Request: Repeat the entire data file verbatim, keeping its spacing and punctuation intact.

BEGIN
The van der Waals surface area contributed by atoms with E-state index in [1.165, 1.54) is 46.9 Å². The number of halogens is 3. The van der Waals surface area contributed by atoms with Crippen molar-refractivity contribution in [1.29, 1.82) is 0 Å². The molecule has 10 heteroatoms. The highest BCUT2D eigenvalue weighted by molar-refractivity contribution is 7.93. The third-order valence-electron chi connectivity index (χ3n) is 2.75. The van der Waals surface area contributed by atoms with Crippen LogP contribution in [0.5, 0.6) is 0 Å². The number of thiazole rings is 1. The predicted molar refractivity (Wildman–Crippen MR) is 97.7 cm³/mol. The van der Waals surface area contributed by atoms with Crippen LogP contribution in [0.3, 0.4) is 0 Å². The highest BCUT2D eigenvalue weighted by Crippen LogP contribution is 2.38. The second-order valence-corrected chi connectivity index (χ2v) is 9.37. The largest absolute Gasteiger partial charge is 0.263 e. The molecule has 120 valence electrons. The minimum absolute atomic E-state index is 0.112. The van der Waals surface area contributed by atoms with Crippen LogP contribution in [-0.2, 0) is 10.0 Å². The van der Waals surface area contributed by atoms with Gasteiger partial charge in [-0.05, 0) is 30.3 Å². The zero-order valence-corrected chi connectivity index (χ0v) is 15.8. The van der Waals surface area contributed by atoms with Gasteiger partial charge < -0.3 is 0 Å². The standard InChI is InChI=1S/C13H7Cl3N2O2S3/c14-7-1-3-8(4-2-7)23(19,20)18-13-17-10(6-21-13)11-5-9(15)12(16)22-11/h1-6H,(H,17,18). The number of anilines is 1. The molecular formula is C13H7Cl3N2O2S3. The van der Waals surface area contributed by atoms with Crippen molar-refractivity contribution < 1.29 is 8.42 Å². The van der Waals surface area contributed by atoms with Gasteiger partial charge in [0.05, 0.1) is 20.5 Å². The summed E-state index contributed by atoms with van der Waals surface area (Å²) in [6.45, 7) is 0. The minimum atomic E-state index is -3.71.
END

The van der Waals surface area contributed by atoms with E-state index in [1.165, 1.54) is 46.9 Å². The number of halogens is 3. The van der Waals surface area contributed by atoms with Crippen molar-refractivity contribution in [1.29, 1.82) is 0 Å². The molecule has 10 heteroatoms. The highest BCUT2D eigenvalue weighted by molar-refractivity contribution is 7.93. The third-order valence-electron chi connectivity index (χ3n) is 2.75. The van der Waals surface area contributed by atoms with Crippen LogP contribution in [0.5, 0.6) is 0 Å². The number of thiazole rings is 1. The predicted molar refractivity (Wildman–Crippen MR) is 97.7 cm³/mol. The van der Waals surface area contributed by atoms with Crippen LogP contribution in [0.3, 0.4) is 0 Å². The highest BCUT2D eigenvalue weighted by Crippen LogP contribution is 2.38. The second-order valence-corrected chi connectivity index (χ2v) is 9.37. The largest absolute Gasteiger partial charge is 0.263 e. The molecule has 120 valence electrons. The minimum absolute atomic E-state index is 0.112. The van der Waals surface area contributed by atoms with Crippen LogP contribution in [-0.2, 0) is 10.0 Å². The van der Waals surface area contributed by atoms with Gasteiger partial charge in [-0.05, 0) is 30.3 Å². The zero-order valence-corrected chi connectivity index (χ0v) is 15.8. The van der Waals surface area contributed by atoms with Gasteiger partial charge < -0.3 is 0 Å². The standard InChI is InChI=1S/C13H7Cl3N2O2S3/c14-7-1-3-8(4-2-7)23(19,20)18-13-17-10(6-21-13)11-5-9(15)12(16)22-11/h1-6H,(H,17,18). The number of anilines is 1. The molecular formula is C13H7Cl3N2O2S3. The van der Waals surface area contributed by atoms with Crippen molar-refractivity contribution < 1.29 is 8.42 Å². The van der Waals surface area contributed by atoms with Gasteiger partial charge in [0.05, 0.1) is 20.5 Å². The summed E-state index contributed by atoms with van der Waals surface area (Å²) in [6.45, 7) is 0. The minimum atomic E-state index is -3.71.